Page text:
is king de facto, and in the real exercise of power; therefore all political office is unlawful to a Christian.' But we proceed to Mr. Hall. It is difficult to quote from so exceedingly diffuse a writer, but we must attempt it. In • Discipleship,' p. 31, he is arguing from the text, that which is highly esteemed*
among men, is abomination in the sight of God, whence he deduces, that God abominates rank, and therefore no Christian ought to retain it. It is not the misuse of rank or authority merely, but the thing itself which God hates, according to him. This convinces us that Mr. Hall does not hold God to be in any direct sense the author and ordainer of it, however he may deceive himself by the phraseology, ordained of God.' Again, p. 41, he says; Love has taught him (Mr. H.) to count the cost; and 'in truth he can say, it is sufficient for him to be as his Master: how then can he retain a commission of authority, when the source of its power is the darkness of the world? God knows it is not in harshness, &c. &c., that this is said,' &c. Mr. H.'s complaint is not that it was an abuse of power to put him into office; he objects to the power, barely because its source is bad. He proceeds: There are but two channels of authority, the power of the world, and God's ordained servants, the ministers of his Spirit. If I were of the world, it should be well that I should hold of the former; if the grace
God has translated me out of it into his kingdom, to be led of the Spirit is not only my privilege, but I should err in holding power from another, &c. &c. No doubt, after this, Mr. H. adds warnings to prevent it from being thought that he is a radical or a regicide, bowing himself to the sovereign as to 'God's anointed,' and declaring
* On a recent occasion, the writer had a long discussion with a much esteemed (Plymouth) Brother, who, on the ground of this text, maintained unflinchingly, that God abhors natural talents. Of course it proves this, if it proves Mr. Hall's point. The context seems to demand the rendering, " That which exalteth itself among men,' &c. &c.
that power is of God, and not of the people ;' [not of the devil, would be more to our purpose ;] which passage is now quoted by this Brother, as convicting us of falsehood! Truly, it may prove that Mr. Hall is an ultra Tory, who (under the belief of that religion demands it), inculcates political principles subversive of the existing constitution of this realm ; but so far it entirely supports and does not contradict our statements. Indeed, nearly all this Brother's quotations are to no purpose ; for they do but re-echo certain phrases of Scripture, while the real question is, how those phrases are interpreted— All power is of God,' ordained of God,' &c.
We must here go a little deeper. Two classes of things are ordained by God. First, all the moral relationships ; marriage, family ties, social duties; private rights—the right to one's own body, and to the fruit of one's own labor: mutual duties of Christians. These things so emanate from the will of God, that we count them therefore good, because ordained by him. A Christian errs greatly, who thinks himself too holy' for the marriage tie, or for menial service ; for that true virtue to which he is called, consists in rightly performing all these common duties. But, secondly, God also ordains the calamities and the minor trials of the physical world, the fierceness of beasts, the power of banditti, the revolutions of empires. All these are to work together for good to the Christian; yet he never infers that they are therefore intrinsically good because God has ordained them; nor is any moral or holy relationship found in any of these things. We have often heard some of the Brethren entitle the former, ordinances of God's grace; the latter, ordinances of his providence.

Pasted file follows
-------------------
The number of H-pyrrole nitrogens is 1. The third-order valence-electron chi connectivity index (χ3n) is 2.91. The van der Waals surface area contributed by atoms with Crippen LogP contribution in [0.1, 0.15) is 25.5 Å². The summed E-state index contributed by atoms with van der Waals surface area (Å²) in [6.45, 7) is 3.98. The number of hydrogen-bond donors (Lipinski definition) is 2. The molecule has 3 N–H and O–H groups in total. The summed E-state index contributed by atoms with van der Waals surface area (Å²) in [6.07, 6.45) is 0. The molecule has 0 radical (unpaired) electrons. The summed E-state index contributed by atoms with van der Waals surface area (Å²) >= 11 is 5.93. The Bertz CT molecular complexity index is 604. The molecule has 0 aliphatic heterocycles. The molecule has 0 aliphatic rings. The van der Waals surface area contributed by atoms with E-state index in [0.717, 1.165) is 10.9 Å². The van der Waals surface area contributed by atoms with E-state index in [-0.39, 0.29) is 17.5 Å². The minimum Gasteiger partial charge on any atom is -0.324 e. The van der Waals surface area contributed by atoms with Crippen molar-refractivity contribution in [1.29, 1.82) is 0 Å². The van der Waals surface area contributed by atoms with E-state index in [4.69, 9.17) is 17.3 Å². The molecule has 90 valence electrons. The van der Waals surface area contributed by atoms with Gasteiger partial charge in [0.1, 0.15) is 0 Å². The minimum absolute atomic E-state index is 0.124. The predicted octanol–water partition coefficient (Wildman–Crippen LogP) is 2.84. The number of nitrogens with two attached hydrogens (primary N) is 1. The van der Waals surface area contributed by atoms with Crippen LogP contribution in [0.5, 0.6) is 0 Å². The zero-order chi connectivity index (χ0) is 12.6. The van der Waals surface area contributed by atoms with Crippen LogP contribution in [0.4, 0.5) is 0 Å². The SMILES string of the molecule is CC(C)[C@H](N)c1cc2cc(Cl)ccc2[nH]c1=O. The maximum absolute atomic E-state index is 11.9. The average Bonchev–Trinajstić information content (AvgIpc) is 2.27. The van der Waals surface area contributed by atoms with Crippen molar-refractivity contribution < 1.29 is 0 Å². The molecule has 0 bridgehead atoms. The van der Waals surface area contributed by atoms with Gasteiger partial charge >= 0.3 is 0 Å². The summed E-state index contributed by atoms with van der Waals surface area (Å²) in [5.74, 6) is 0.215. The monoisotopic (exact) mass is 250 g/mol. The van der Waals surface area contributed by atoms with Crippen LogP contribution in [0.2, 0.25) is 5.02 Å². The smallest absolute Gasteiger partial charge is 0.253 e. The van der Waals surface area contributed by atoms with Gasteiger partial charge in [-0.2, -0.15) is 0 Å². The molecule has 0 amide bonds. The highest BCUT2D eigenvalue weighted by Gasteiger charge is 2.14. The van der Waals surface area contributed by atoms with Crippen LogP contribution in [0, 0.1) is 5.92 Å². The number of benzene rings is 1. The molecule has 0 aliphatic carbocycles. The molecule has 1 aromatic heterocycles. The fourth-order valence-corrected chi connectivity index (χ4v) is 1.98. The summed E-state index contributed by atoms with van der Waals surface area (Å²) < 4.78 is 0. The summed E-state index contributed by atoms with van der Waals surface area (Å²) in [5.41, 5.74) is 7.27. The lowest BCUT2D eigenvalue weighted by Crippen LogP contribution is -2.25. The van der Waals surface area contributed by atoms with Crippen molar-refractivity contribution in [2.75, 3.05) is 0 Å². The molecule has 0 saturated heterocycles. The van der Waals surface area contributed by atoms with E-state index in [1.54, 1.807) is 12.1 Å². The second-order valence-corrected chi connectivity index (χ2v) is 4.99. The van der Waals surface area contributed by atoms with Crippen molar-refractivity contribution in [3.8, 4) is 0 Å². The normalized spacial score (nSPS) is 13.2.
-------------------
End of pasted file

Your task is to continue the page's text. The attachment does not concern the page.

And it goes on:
Our question is, To which of these does civil authority belong? If to the former, then obviously the relationship of ruler and subject, is very similar to that of master and servant, or parent and child. In all such relationships we must obey God rather than man.
If a child is ordered to steal or lie, he must disobey; if a servant be employed as an instrument of profligacy, he must leave his place; and so must a civil magistrate, if ordered to assist in idolatry. But no servant who leaves a wicked master, is right in denouncing the post of a master (or of a servant), as one intrinsically unlawful to a Christian; nor, by analogy, is it right to teach, that a Christian may not be a responsible officer, higher or lower, barely because many rulers misconduct themselves; and much less, if any (as these Brethren) disavow their right to judge of the conduct of rulers. (p. 508, 1. 40.)
That Mr. Hall, and all his party, should disown this analogy, appears absolutely required by their arguments. We do not find that they vindicate magistracy, as a righteous institution, founded on mutual benefit; the superior giving protection, the inferior